Is this the beginning of the end?
Posted by hkarner - 2. März 2017
Source: The Wall Street Journal
Subject: Once Scorned, ‘Multispeed Europe’ Is Back
As the U.K. prepares to launch divorce talks with the European Union this month, the rest of the bloc is thinking seriously about loosening the ties among the 27 countries that remain.
In a report Wednesday, European Commission President Jean-Claude Juncker for the first time floated the possibility of the bloc handing back some powers to national governments. These could range from Brussels standing down from policing of government financing of companies, for example, to a broader pullback that would essentially strip the EU back to being merely a single market.
Those were just two of five scenarios Mr. Juncker put forward for how the post-Brexit EU might look in 2025. Unsurprisingly, the EU’s disintegration wasn’t among them. But with many governments reluctant to hand over more power to Brussels, leading politicians have renewed talk of a “multispeed Europe.” This envisions some countries pursuing tighter economic and political integration across the board, but leaving others free to pick and choose the policy areas in which they want to move closer.
Such an approach once invited scorn from convinced Europhiles who wanted to see the bloc march in lockstep toward political union. Now it seems to have the backing even of lifelong federalists like Mr. Juncker.
Mr. Juncker, the head of the EU’s Brussels-based executive body, also mooted the prospect of countries being free to stand back from further integration while retaining the option of binding themselves more closely to the others at a later stage.
He highlighted defense, security, taxation and social matters as areas where consensus at 27 has proven all but impossible to achieve and “coalitions of the willing” may emerge instead.
The concept of having various orbits of countries within the EU, based on their willingness to hand over sovereignty on various policies, isn’t new but has never been formally embraced.
Of the 28 nations in the EU now, 19 have dropped their national currency for the euro and 22 have become part of the border-free Schengen area (which includes some non-EU countries like Norway). But at least on paper, all EU members except the U.K. and Denmark are supposed to adopt the euro and all—bar the U.K. and Ireland—are to become part of Schengen one day.
The Juncker paper marks a shift from that tradition, reflecting the growing reality that nationalist, euroskeptic movements have reshaped the political discourse ahead of upcoming elections in the Netherlands, France, Germany and Italy.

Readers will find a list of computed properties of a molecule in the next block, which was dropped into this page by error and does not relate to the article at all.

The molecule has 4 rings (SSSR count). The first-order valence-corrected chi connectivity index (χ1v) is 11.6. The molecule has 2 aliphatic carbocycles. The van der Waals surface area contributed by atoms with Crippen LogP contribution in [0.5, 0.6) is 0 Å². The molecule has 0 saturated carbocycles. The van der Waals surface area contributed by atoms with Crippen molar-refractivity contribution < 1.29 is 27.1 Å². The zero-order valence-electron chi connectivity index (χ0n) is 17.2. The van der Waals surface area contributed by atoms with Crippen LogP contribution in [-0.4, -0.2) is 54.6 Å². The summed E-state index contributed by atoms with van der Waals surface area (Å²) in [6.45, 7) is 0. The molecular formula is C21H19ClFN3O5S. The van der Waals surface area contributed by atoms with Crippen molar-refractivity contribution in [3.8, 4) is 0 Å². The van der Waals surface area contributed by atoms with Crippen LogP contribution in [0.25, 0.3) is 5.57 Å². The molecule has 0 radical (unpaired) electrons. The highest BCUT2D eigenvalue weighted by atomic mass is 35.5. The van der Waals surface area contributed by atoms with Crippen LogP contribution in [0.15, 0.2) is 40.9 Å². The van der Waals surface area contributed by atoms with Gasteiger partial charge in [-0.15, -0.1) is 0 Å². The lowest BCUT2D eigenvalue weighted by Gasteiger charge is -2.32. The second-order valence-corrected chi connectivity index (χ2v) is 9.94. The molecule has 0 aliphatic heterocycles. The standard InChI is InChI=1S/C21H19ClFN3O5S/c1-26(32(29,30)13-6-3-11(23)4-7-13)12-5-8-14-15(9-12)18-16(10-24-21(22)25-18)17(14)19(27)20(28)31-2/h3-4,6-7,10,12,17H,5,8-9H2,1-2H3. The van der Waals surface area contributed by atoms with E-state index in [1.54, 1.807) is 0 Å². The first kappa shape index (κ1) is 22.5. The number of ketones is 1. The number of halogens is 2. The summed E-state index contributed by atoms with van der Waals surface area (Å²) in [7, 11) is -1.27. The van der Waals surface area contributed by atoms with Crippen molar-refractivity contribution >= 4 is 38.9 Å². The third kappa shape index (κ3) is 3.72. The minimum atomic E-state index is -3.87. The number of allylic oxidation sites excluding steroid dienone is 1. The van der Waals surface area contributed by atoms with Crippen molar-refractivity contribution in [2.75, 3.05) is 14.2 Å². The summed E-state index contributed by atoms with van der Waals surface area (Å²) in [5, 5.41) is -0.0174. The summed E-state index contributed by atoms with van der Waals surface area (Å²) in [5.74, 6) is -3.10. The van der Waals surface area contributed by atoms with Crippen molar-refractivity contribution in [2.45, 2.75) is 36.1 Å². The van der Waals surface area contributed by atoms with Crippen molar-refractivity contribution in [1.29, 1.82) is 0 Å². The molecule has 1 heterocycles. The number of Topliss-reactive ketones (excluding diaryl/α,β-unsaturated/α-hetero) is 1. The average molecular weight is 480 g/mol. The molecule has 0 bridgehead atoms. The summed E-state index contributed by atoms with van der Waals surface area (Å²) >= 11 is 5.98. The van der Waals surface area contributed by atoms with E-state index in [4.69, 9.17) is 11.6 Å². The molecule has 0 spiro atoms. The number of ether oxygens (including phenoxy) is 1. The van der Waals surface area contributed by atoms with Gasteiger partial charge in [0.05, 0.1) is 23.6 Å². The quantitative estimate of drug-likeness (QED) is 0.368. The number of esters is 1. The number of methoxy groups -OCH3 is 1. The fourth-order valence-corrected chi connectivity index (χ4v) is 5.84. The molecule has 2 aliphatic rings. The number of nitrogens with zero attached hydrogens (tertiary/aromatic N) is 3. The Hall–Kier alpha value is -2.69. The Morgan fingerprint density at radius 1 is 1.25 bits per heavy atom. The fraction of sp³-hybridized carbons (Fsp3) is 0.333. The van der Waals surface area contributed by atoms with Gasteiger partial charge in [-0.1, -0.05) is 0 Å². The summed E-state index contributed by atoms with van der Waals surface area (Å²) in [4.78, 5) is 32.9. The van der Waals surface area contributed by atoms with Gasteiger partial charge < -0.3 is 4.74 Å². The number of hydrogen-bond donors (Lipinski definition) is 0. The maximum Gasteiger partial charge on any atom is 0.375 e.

Meant to provide food for thought for the 27 EU leaders meeting in Rome this month to discuss the bloc’s future after Brexit, the paper also discusses the status quo and a federalist scenario, in which the bloc acts as one on the international stage and sets up several “Silicon Valleys” with EU investment funds.
By not endorsing any scenario, Mr. Juncker sought to strike a balance between nations such as Germany, France and Italy that traditionally favor integration and the more euroskeptic governments in Central and Eastern Europe that want to see power repatriated from Brussels.
The five scenarios also avoid any changes to the EU treaty, a yearslong exercise for which no member-state governments have much of an appetite.
Diplomats preparing for the Rome summit expect a multispeed Europe to emerge as the compromise everyone can agree on, as long as it is kept vague.
“The history of recent years has shown that there will be a multispeed EU, and not all members will participate in the same steps of integration,” German Chancellor Angela Merkel said last month.
The host of the Rome summit, Italian Prime Minister Paolo Gentiloni, reinforced this message by saying that “we need a flexible union, reformed, united where different shades of integration can coexist successfully.”
His Maltese counterpart, Joseph Muscat, said last week that “if the only way in which we can stay united is by doing nothing, it is better not to be so united and do something.”
The problems, however, will start once the leaders start delving into detail. Take migration, where funding from the EU could be linked to countries’ willingness to take in refugees, which countries in Central and Eastern Europe have refused to do.
With less EU money likely to be available after the U.K. leaves the bloc, acrimonious negotiations are expected on the bloc’s budget for the next seven years, including what it should be spent on and what conditions should be attached.
“Multispeed Europe is also a way to put pressure on some countries to reconsider blocking some policies, especially now when the EU is under pressure from Brexit and Trump,” said Janis Emmanouilidis of the European Policy Center, a Brussels-based think tank, saw a new tone emerging.
“This is not the beginning of the end, but it is a realization that the readiness to make a big integration leap is not there,” he said.